Grad Students Hosted Entomology Outreach Program for Local Youth Center

Chloë Hawkings, right, showing a butterfly to Malik Wilson. Photo by Rob Williams

Chloë Hawkings, right, showing a butterfly to Malik Wilson. Photo by Rob Williams

COLLEGE STATION, Texas–The Department of Entomology’s graduate students hosted an interactive journey in insects and their world during a special outreach event for the youth during North Bryan Community Center’s Summer Camp on July 24, 2017 in the Heep Center.

The program called “Insects and Beyond! An Interactive Introduction to the Wonder-full World of Entomology” provided youths in the program a fun and interactive way to help them learn more about insects and the science of entomology and nature.

During the first section, several of the grad students introduced themselves and told the group their research interests, what labs they worked in, and the types of insects they worked with every day. After the short introductions,

volunteers led several smaller groups to different areas of the second and fourth floors for concurrent sessions focusing on different insect types.

Shavonn Whiten talking to the group

Shavonn Whiten introducing herself to the group. Photo by Rob Williams.

During each rotating session, the youths used stereo and compound microscopes to view insects and had a chance to listen to interactive presentations given by the graduate student volunteers. Some of the insects they viewed included local insects, general arthropods, beneficial and pests. They also saw numerous live insects, viewed the TAMU Insect Collection, and learned fun facts about insect biology.

Ph.D. student and event coordinator Shavonn Whiten said the idea came to her when she was asked to lead the Center’s Summer Camp for this year. While unable to accept the job, Whiten developed and coordinated a summer schedule of weekly interactive events for the kids.

Her desire was to continue the interest she had ignited in the youth through outreach events hosted while serving as a tutor at the center.  Whiten kick-started the summer of events with an interactive entomology presentation and outdoor insect collecting event in late May.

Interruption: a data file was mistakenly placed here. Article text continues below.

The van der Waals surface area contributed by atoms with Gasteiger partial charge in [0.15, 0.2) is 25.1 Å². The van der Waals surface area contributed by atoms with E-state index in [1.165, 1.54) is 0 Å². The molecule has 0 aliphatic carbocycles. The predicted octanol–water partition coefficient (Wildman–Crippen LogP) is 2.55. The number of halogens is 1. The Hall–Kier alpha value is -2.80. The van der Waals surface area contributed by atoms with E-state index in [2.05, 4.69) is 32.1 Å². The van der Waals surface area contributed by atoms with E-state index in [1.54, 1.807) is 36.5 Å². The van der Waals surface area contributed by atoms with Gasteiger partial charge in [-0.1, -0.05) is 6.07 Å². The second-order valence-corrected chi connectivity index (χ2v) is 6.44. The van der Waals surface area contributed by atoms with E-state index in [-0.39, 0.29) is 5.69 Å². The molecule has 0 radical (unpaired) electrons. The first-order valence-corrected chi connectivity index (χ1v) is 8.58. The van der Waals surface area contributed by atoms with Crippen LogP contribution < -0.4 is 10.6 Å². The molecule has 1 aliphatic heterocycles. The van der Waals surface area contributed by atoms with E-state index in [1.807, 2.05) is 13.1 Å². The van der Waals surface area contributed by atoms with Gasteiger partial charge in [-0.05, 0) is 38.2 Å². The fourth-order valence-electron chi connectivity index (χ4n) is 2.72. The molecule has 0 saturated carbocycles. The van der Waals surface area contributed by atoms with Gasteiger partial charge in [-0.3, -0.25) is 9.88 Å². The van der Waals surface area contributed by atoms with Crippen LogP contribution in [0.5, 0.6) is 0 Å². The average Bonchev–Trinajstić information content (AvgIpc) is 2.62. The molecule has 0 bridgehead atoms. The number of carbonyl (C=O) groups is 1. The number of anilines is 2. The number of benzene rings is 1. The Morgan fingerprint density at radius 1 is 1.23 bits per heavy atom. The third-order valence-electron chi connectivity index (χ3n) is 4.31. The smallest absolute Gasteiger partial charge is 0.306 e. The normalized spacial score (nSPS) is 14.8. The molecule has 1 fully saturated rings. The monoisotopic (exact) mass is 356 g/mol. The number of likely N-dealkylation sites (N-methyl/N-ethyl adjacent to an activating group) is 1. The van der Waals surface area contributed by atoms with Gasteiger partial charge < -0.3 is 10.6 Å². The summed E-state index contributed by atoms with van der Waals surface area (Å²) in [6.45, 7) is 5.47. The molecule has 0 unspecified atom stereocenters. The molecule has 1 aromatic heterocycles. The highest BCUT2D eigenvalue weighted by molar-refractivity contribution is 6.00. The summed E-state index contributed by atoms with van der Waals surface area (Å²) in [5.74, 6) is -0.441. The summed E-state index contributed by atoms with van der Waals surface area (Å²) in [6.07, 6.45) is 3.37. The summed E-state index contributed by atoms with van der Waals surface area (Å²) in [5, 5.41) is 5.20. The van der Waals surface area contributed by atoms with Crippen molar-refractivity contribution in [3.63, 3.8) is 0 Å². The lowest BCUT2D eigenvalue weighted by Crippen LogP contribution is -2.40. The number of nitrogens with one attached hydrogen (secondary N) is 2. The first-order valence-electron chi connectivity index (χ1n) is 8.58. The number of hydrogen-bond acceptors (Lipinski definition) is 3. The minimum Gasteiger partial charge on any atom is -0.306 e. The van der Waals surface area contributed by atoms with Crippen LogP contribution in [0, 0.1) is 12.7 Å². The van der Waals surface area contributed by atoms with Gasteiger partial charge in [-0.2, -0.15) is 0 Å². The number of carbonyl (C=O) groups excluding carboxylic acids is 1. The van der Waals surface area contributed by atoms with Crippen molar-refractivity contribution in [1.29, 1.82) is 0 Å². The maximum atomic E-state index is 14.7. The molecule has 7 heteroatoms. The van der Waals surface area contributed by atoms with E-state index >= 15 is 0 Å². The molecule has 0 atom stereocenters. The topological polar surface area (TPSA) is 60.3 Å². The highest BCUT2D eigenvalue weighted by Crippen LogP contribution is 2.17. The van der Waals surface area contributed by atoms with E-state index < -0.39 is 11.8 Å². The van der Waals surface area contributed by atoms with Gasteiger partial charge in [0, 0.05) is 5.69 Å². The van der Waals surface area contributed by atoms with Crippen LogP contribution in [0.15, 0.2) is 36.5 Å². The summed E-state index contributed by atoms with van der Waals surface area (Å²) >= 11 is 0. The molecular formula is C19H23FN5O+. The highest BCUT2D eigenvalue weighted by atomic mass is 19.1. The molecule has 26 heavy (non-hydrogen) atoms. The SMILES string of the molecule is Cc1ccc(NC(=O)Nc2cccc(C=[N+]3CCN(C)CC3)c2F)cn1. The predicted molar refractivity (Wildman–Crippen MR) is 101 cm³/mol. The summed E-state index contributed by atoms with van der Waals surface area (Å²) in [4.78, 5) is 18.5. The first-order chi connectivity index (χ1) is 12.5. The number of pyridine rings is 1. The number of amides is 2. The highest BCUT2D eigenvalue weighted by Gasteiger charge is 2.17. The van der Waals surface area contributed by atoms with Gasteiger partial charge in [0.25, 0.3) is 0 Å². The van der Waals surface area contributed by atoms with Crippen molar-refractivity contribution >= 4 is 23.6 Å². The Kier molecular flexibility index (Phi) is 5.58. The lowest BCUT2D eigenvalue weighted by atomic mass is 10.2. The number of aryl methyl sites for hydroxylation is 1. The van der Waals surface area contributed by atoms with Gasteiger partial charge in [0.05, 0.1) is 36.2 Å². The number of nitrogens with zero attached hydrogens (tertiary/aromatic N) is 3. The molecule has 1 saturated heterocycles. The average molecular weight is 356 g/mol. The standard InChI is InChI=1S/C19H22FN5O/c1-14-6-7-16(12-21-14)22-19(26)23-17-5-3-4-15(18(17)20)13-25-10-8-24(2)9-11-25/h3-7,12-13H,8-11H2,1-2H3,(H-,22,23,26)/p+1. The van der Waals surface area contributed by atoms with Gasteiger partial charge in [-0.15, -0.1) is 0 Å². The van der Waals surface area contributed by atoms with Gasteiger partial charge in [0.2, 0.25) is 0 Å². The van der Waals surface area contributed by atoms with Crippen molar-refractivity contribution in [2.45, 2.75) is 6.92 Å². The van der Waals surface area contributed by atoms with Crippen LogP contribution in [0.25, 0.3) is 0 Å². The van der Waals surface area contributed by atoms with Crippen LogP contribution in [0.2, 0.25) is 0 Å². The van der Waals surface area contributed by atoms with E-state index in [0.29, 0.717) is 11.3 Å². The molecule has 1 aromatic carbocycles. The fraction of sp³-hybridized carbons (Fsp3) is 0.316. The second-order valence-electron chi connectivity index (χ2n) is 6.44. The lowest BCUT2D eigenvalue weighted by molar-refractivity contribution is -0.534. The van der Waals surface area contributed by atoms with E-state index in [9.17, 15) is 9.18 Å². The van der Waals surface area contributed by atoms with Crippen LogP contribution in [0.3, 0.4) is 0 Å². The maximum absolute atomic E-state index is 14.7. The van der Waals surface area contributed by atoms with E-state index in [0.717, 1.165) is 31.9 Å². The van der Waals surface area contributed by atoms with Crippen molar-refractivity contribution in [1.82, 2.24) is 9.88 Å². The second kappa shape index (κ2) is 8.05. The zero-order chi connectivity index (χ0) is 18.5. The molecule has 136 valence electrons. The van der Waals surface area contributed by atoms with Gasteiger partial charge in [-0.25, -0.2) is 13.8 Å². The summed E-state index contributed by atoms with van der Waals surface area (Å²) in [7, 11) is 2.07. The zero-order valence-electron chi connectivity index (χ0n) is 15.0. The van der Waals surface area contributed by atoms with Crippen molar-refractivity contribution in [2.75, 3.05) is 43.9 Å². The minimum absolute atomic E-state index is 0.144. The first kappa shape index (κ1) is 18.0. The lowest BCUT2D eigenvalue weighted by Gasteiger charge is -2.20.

kids looking at insects in collection at the Texas A&M Insect Collection

Masters student Ryan Selking, left, and Assistant Curator Karen Wright, center, visiting with North Bryan Community Center members about the various insects housed in the Texas A&M University Insect Collection

Whiten added that the July 24th program was part of an ongoing set of activities throughout the summer to expose the youth to arts and science fields not traditionally explored by minority youth. She also wanted to help the kids learn more about the field of entomology, as well as give them additional opportunities to continue their educational enrichment during the summer.

“Due to the great results seen from having myself and 14 other African American TAMU graduate students serve as tutors and positive role models for the kids during the 2016-2017 academic year, I didn’t want the learning and growth of the kids to stop when the afterschool tutoring program ended May 24, 2017,” she said.  “I daily saw the pure eagerness and thirst for more knowledge in their eyes, and personally had developed a bond with each of the kids.”

Whiten was very glad to see the youths engaged in what they learned and hopes they will develop a much deeper curiosity into entomology after coming to the program.

“The kids had become my family away from home, and daily remind me why I initially sought to pursue a doctorate degree.  I can easily name the extraordinary individuals who planted and watered the seeds, which prepared and molded me into the individual I am today. It is my duty to do the same for the next generation of leaders.”

Tyler Raszick showing members various insects. Photo by Shavonn Whiten.

Tyler Raszick showing members various insects. Photo by Shavonn Whiten.

“I enjoyed working with Shavonn on this event,” Ph.D. student Chloë Hawkings said. “It was very rewarding to captivate the students with entomology and share my passion.”

“They seemed to really get engaged with the insects and ask a lot of questions about what they were looking at and that made the event special for us,” Ph.D. student and volunteer Karen Poh said. “We love seeing kids, young adults, and adults interact with the insects, learn about entomology, and ask questions. This is a great group of kids who were really interested in insects and I hope they had as much fun learning about insects as we did teaching them.”

Center Co-director, Sandra Robertson, expressed sincere appreciation for the hard work Whiten and fellow grad students did in hosting this event for the kids.

“I think this program has been wonderful,” Robertson said. “It is very nice what the Department did in opening their doors to let the kids come and learn about insects. I am really thankful to Shavonn for taking her time to show and teach them about insects.”

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